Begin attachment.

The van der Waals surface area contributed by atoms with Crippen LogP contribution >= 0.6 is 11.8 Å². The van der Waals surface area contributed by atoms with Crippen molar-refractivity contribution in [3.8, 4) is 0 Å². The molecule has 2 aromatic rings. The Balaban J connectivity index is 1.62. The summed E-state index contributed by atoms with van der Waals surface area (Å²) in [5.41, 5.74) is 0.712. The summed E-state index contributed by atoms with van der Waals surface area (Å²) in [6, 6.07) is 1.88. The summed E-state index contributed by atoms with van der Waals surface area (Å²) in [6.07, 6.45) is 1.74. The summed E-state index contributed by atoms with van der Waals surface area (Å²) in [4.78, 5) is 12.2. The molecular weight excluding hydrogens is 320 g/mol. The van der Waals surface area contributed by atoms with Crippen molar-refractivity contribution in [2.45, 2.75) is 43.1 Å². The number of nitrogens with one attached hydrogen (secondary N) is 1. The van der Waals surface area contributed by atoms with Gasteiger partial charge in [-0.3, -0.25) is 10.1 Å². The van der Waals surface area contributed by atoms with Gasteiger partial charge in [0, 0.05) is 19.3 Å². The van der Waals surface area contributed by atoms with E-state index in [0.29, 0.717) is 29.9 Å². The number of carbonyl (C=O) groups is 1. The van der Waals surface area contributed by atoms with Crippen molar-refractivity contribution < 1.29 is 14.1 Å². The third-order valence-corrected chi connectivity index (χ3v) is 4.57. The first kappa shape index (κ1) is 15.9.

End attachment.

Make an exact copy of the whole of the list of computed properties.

The van der Waals surface area contributed by atoms with Crippen LogP contribution >= 0.6 is 11.8 Å². The van der Waals surface area contributed by atoms with Crippen molar-refractivity contribution in [3.8, 4) is 0 Å². The molecule has 2 aromatic rings. The Balaban J connectivity index is 1.62. The summed E-state index contributed by atoms with van der Waals surface area (Å²) in [5.41, 5.74) is 0.712. The summed E-state index contributed by atoms with van der Waals surface area (Å²) in [6, 6.07) is 1.88. The summed E-state index contributed by atoms with van der Waals surface area (Å²) in [6.07, 6.45) is 1.74. The summed E-state index contributed by atoms with van der Waals surface area (Å²) in [4.78, 5) is 12.2. The molecular weight excluding hydrogens is 320 g/mol. The van der Waals surface area contributed by atoms with Crippen molar-refractivity contribution in [2.45, 2.75) is 43.1 Å². The number of nitrogens with one attached hydrogen (secondary N) is 1. The van der Waals surface area contributed by atoms with Gasteiger partial charge in [-0.3, -0.25) is 10.1 Å². The van der Waals surface area contributed by atoms with Gasteiger partial charge in [0, 0.05) is 19.3 Å². The van der Waals surface area contributed by atoms with E-state index in [0.29, 0.717) is 29.9 Å². The number of carbonyl (C=O) groups is 1. The van der Waals surface area contributed by atoms with Crippen molar-refractivity contribution < 1.29 is 14.1 Å². The third-order valence-corrected chi connectivity index (χ3v) is 4.57. The first kappa shape index (κ1) is 15.9.